I learned today that the Hawaii Supreme Court will soon be hearing comments on either ending or sustaining the current halt on the construction of the Thirty Meter Telescope on Maunakea.
I will add my support to those who are advocating a net zero solution to this inflammatory controversy. The proponents of TMT should try once more to partner with some of the owners of the old, existing telescopes already constructed on the summit. TMT investors should again offer a sweeter deal to some of the owners of the older telescopes. The Thirty Meter Telescope corporation should up the ante and ask the older generation telescope owners to shut down and tear down their telescopes in exchange to have significant use of the new state of the art Thirty Meter Telescope.
The end result will be a zero increase in the environmental and cultural impact of the telescopes on Maunakea. I am aware that this overture will not satisfy those who want to completely cleanse the mountain from any telescopes, but a net zero growth arrangement might win over enough people who would be open to the construction of the new telescope as long as no additional stress is placed upon the mountain.
The TMT owners might say that they cannot commit to increasing the amount of shared time which they have already offered to the corporations who have telescopes on the summit. The owners of the aging telescopes on Maunakea might also balk at the thought of having to shut down their operations even with the assurance of using the new technology of TMT.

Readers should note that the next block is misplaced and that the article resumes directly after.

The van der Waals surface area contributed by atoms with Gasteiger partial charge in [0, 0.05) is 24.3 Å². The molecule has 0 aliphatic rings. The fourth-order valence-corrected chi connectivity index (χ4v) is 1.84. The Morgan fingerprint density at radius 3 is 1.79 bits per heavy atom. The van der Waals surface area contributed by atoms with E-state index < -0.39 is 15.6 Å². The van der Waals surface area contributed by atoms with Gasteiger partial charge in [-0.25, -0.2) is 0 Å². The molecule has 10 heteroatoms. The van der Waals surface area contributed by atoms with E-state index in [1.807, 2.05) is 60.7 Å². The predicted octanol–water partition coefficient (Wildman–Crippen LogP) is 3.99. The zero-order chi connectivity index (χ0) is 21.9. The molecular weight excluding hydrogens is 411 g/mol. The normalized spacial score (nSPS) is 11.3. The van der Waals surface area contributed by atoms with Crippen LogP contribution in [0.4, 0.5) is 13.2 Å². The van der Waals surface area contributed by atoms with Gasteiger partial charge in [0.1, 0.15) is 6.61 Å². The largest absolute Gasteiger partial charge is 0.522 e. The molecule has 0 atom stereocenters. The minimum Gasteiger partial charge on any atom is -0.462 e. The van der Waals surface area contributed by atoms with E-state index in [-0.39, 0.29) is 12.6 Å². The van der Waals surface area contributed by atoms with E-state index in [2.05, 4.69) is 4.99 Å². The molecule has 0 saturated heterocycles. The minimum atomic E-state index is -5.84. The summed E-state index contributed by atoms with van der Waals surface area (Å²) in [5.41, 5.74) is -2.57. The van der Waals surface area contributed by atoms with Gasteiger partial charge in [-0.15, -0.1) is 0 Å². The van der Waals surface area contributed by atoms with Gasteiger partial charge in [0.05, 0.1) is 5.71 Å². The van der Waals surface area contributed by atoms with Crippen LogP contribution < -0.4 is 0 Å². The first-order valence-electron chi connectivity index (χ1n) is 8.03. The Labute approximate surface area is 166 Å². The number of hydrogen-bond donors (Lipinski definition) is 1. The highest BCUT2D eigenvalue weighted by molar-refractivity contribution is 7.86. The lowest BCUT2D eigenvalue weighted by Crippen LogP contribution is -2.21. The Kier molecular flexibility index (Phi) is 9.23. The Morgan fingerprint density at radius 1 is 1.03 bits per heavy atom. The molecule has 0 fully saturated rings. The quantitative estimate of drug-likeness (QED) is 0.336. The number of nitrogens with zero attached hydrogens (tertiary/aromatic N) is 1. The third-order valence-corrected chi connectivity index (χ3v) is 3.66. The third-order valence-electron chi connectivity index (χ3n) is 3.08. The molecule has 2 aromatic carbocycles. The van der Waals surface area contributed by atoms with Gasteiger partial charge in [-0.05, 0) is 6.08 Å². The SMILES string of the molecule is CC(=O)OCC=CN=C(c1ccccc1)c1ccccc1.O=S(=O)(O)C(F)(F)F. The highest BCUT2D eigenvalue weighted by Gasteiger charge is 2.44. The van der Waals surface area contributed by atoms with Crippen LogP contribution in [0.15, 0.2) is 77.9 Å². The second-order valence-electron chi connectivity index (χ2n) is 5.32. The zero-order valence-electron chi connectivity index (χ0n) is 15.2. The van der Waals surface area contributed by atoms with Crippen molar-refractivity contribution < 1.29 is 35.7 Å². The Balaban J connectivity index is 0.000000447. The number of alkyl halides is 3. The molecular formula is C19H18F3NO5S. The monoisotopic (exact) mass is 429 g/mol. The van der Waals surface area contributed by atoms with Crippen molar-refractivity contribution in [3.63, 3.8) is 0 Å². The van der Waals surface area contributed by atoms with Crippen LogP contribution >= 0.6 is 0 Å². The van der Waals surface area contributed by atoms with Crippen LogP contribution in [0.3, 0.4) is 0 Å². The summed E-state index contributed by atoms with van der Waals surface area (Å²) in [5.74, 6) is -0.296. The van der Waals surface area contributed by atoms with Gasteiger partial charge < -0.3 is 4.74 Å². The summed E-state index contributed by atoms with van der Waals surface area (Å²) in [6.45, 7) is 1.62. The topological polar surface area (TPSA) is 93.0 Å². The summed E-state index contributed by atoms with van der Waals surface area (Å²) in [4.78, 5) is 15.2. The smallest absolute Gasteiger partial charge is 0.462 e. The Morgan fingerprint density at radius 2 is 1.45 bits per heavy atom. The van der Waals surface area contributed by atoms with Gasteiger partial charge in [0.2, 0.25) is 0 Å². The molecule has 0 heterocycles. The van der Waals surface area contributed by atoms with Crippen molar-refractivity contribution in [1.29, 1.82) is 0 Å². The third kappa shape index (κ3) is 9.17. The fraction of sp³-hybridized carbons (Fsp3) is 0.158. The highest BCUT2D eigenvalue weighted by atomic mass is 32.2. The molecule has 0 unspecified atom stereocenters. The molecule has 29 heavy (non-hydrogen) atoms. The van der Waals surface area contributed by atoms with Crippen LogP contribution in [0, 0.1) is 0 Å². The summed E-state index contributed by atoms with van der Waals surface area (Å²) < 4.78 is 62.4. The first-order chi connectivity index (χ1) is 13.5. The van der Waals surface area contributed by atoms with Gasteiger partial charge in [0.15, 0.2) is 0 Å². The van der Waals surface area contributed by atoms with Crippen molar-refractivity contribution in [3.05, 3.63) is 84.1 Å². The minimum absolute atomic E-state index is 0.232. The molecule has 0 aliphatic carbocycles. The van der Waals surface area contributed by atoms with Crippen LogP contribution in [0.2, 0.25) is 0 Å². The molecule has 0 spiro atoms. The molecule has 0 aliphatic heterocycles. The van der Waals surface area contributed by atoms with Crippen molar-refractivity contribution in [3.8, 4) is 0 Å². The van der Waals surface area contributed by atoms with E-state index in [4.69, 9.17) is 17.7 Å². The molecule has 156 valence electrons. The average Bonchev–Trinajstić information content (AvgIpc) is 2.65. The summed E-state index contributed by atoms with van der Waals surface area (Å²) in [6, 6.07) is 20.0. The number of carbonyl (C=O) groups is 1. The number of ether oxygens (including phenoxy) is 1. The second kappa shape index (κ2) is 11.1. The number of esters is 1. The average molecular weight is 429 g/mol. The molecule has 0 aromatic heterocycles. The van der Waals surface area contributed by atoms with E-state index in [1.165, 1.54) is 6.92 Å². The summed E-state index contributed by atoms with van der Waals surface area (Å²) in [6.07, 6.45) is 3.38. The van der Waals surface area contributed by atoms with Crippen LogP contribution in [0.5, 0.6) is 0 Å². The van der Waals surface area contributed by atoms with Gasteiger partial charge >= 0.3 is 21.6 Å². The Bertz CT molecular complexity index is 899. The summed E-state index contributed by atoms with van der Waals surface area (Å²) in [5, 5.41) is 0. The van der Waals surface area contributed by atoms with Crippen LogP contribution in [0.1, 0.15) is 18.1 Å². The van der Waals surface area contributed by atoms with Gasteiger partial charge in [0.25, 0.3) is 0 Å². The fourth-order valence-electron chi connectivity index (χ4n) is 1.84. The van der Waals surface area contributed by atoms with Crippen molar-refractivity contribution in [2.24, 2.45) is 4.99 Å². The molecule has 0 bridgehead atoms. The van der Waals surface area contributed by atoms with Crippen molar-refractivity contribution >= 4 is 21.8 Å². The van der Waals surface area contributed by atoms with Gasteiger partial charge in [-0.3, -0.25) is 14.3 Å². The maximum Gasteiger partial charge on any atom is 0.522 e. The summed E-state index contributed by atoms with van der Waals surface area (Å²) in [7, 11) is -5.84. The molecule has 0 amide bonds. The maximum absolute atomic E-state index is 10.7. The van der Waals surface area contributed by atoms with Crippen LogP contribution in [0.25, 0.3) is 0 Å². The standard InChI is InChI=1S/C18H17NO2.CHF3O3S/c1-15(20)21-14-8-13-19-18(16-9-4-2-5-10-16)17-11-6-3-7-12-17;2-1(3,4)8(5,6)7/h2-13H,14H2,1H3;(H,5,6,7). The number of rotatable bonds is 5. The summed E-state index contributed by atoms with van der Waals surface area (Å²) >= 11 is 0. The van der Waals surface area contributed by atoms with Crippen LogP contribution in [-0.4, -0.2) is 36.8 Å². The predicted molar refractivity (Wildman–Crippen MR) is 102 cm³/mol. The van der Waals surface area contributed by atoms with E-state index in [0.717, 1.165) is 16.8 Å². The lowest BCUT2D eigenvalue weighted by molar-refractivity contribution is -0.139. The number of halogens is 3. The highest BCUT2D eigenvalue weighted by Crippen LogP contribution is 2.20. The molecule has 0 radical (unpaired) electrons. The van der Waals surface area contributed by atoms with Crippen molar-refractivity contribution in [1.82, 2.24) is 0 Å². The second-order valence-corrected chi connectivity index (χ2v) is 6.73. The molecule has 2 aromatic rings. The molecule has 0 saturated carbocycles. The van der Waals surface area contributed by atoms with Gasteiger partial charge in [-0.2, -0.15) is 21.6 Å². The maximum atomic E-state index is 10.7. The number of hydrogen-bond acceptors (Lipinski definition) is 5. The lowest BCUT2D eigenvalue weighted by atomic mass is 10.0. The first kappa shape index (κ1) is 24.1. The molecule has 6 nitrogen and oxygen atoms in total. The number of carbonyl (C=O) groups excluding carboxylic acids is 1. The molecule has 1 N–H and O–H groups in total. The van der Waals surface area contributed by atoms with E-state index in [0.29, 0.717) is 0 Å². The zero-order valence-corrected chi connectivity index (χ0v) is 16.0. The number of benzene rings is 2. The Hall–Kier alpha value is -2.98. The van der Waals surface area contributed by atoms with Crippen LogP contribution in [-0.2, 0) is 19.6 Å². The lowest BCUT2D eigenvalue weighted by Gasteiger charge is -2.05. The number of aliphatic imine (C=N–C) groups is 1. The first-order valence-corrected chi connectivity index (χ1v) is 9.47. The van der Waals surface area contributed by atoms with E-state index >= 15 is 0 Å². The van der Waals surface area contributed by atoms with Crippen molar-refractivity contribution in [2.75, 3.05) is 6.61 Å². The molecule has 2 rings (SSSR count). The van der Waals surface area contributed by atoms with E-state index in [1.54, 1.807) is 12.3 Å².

What the proprietors of the existing telescopes might not realize, however, is that their renewal to update their soon-to-be outdated telescopes will also come under intense scrutiny by those opposed to telescopes on the mountain. To the owners then of the current depreciating telescopes and the proposed TMT project, I wish you well because the current plan of having a Thirty Meter Telescope without the further, more drastic shutting down of other operations on the peak is doomed to fail without a net zero growth outcome.
Even if the Supreme Court lifts the ban on construction and even if about three-fourths of the public support the TMT project, as insane as it may seem to many, that kind of so-called overwhelming support still won’t be enough for TMT to be built. The history of this project has taught us that more support is still needed. Maybe a zero growth outcome will win over some of the opponents of the project. This new support might then tip the scale to allow the construction to continue.
Lester T. Seto is a resident of Waikoloa.